Tuesday, October 6, 2009

Traditional Quilts?


I fell in love with traditional quilts from the very first. Not orchestrated modern traditional ones where every fabric coordinates perfectly, but quilts that worked within the framework of traditional and showcased the maker’s artistic skills and joie de vivre.

I admired but was not really inspired by most quilts shown locally in the 70’s and 80’s. After going to many shows, I finally found ones that made my heart skip a beat when exhibits featuring quality vintage quilts began to appear, and I discovered books filled with quilts from other eras. These quilts really rocked. They had exuberance, color, design excitement, whimsy, simplicity and elegance, all more or less within the “rules” of quilting.

That is not an easy accomplishment for a quilter. Those “other” qualities can sometimes suffer because a quiltmaker is so intent on executing the technicalities properly, and perhaps resorting to using a traditional “scheme” for the quilt that they may take a backseat. The art of the quilt can suffer.

I never really made a planned quilt. They grew and developed as I worked even though I always started with a plan. Even the plan in my mind was subject to drastic change at any moment, but I never threw out the basics of the construction and style of a traditional quilt.

At first these changes were tentative and minor. It was still a log cabin with darks on one side of the red chimney square, and lights on the other, but the fabrics were not all from one line, or one scale of print, or even all prints or solids but a mix of whatever I thought looked great.

I used drab colors with sparks of bright. Mud colors and subtle palettes were my signature look. Later I used more saturated colors, but subtle and subdued will always be pleasing to me.

I tried to work keeping in mind the spirit of quilters from the past who had no quilt shops, no fabric budget, but had to make do. They used their ingenuity and creativity to make wonderful quilts that still delight the viewer.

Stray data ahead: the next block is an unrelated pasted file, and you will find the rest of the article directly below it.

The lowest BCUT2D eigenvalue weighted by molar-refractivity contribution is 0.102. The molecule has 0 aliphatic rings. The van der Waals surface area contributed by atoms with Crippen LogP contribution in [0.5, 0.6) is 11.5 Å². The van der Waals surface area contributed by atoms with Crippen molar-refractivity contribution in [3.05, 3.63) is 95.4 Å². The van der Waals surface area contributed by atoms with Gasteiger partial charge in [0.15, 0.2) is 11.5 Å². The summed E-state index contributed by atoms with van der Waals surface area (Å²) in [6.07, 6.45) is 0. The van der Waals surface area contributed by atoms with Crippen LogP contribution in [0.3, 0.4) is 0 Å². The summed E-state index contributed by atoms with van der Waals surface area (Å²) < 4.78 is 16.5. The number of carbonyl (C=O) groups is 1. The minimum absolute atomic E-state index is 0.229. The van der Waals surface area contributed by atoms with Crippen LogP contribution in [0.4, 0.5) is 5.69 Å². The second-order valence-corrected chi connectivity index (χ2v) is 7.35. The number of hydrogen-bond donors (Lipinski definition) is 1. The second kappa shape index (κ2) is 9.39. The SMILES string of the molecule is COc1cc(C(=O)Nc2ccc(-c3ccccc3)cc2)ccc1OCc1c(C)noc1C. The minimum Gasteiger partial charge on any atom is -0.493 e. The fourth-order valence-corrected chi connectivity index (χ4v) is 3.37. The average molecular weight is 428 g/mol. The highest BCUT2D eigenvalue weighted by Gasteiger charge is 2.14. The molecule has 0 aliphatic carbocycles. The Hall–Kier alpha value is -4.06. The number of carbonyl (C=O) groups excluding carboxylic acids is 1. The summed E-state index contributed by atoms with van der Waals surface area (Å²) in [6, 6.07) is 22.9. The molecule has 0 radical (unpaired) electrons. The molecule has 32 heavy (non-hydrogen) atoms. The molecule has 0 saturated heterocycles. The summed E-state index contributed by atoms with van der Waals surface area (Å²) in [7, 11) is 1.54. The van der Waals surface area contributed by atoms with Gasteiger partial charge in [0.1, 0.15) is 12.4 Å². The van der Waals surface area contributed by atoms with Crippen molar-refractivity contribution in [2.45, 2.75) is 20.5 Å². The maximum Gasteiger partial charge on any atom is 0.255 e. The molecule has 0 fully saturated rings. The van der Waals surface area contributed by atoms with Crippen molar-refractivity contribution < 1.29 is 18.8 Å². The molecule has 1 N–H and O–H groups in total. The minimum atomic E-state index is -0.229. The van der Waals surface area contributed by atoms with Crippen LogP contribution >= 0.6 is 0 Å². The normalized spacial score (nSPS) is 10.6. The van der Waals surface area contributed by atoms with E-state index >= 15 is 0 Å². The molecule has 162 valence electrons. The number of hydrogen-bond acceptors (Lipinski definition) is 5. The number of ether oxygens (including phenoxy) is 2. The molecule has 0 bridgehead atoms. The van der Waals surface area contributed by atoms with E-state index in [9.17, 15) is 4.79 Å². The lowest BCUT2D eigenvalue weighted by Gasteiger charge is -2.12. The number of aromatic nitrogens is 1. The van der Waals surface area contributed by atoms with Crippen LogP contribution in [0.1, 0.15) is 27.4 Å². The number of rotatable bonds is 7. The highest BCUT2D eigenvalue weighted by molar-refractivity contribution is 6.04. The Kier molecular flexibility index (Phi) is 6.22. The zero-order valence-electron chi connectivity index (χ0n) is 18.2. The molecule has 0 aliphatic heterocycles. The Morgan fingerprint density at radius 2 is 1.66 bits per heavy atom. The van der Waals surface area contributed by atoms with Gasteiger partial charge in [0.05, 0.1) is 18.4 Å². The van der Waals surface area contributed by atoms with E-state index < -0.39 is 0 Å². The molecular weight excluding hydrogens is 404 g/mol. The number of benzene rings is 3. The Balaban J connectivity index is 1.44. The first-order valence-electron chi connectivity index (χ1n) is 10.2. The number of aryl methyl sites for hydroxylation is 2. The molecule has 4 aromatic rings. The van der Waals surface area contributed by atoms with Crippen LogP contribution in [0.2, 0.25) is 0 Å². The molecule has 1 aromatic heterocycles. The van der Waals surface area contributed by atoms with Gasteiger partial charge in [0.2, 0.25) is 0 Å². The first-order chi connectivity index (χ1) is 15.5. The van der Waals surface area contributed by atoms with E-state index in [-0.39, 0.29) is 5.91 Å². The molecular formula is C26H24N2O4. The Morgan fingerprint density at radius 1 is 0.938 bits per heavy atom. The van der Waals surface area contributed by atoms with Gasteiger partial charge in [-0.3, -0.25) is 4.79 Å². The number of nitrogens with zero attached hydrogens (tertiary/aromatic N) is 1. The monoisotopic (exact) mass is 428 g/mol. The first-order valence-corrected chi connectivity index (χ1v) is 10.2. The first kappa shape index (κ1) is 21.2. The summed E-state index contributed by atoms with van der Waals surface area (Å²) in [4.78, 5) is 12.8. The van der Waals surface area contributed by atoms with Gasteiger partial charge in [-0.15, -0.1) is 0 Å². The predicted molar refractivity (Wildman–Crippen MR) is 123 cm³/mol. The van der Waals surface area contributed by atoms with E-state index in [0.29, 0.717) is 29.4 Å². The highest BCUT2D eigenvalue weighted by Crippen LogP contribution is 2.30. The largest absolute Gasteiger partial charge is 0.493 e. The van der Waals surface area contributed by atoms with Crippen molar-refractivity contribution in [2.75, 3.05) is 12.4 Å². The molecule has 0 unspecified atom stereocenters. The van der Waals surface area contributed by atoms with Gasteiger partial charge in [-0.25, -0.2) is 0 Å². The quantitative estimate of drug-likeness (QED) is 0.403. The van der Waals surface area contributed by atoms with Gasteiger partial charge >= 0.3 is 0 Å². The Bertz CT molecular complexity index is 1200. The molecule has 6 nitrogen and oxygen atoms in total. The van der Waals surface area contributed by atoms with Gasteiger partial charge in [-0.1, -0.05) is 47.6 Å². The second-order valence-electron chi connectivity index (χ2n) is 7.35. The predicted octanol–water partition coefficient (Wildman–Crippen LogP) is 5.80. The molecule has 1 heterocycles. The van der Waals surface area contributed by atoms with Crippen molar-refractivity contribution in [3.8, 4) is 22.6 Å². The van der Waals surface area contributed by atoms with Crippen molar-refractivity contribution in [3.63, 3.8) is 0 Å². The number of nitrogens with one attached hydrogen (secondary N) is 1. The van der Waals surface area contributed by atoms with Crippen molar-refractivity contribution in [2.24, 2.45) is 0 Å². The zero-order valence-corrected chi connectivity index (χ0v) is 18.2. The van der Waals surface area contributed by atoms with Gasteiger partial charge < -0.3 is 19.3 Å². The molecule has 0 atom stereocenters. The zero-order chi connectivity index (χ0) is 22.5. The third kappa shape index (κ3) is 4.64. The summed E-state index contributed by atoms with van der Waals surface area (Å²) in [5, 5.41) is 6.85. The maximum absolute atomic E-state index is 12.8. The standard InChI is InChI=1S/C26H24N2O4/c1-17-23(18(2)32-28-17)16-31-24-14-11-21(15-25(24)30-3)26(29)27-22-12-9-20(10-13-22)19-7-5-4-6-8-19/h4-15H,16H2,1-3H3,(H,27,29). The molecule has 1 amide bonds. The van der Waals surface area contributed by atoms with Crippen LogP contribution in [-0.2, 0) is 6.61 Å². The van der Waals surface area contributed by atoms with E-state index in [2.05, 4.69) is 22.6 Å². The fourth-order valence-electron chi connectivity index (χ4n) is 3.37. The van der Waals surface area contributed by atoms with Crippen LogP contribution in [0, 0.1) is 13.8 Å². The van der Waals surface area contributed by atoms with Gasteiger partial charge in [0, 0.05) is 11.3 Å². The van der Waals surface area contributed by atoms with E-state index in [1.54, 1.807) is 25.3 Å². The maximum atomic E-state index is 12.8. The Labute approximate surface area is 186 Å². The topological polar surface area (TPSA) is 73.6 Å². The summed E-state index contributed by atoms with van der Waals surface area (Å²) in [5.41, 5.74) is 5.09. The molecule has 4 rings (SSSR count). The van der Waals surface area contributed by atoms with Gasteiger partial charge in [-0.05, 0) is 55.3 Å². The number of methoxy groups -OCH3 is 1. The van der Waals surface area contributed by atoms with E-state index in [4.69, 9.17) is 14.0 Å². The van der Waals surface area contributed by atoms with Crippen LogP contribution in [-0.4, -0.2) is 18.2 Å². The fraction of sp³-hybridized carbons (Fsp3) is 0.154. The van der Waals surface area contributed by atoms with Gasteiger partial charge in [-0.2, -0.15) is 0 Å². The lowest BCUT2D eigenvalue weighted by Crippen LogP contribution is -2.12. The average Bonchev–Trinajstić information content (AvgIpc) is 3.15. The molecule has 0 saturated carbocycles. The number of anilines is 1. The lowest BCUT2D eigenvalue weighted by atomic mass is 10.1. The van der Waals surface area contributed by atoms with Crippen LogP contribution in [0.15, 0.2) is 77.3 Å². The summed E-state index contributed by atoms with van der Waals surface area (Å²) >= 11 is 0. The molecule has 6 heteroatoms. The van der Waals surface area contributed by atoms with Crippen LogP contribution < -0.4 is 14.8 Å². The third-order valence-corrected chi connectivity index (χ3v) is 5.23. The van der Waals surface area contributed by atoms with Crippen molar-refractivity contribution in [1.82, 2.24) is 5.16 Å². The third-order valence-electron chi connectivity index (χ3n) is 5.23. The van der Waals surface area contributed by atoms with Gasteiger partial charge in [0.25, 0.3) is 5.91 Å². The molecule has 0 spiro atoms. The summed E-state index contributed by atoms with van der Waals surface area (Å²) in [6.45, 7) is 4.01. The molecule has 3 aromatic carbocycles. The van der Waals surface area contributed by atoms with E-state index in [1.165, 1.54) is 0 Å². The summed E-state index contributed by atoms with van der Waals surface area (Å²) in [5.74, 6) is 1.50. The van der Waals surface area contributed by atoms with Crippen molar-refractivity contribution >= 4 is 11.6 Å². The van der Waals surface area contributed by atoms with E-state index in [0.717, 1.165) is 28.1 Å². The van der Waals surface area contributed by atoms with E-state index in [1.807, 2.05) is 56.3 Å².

Later I ventured out into the array of new fabrics available as quilting flourished worldwide, and decided that strict “repro” quilts were not my thing, just as doing cross stitch designs and following the color charts never worked for me either. New threads and quilting techniques, designs and free motion methods all have affected the outcome of my quilts. Growth is a good thing in quilting, and keeps traditional quilts vibrant and fresh, ever changing, ever new.

I liked to play with my own color combinations, drawing on old quilts that wowed me as inspiration and then playing with variations of the traditional. Quilting motifs began as a continuation of designs used for hundreds of years, but have now changed and grown and are individual to me. Their roots are firmly based in tradition.

I still behave, and play by the rules: straight lines are straight, corners are not lopped off, precision in workmanship is very important to me. But within the structure and framework of traditional I have found much room for creative expression.

I continue to like the feeling of a challenge met when corners meet properly, geometry works out, bindings go on well.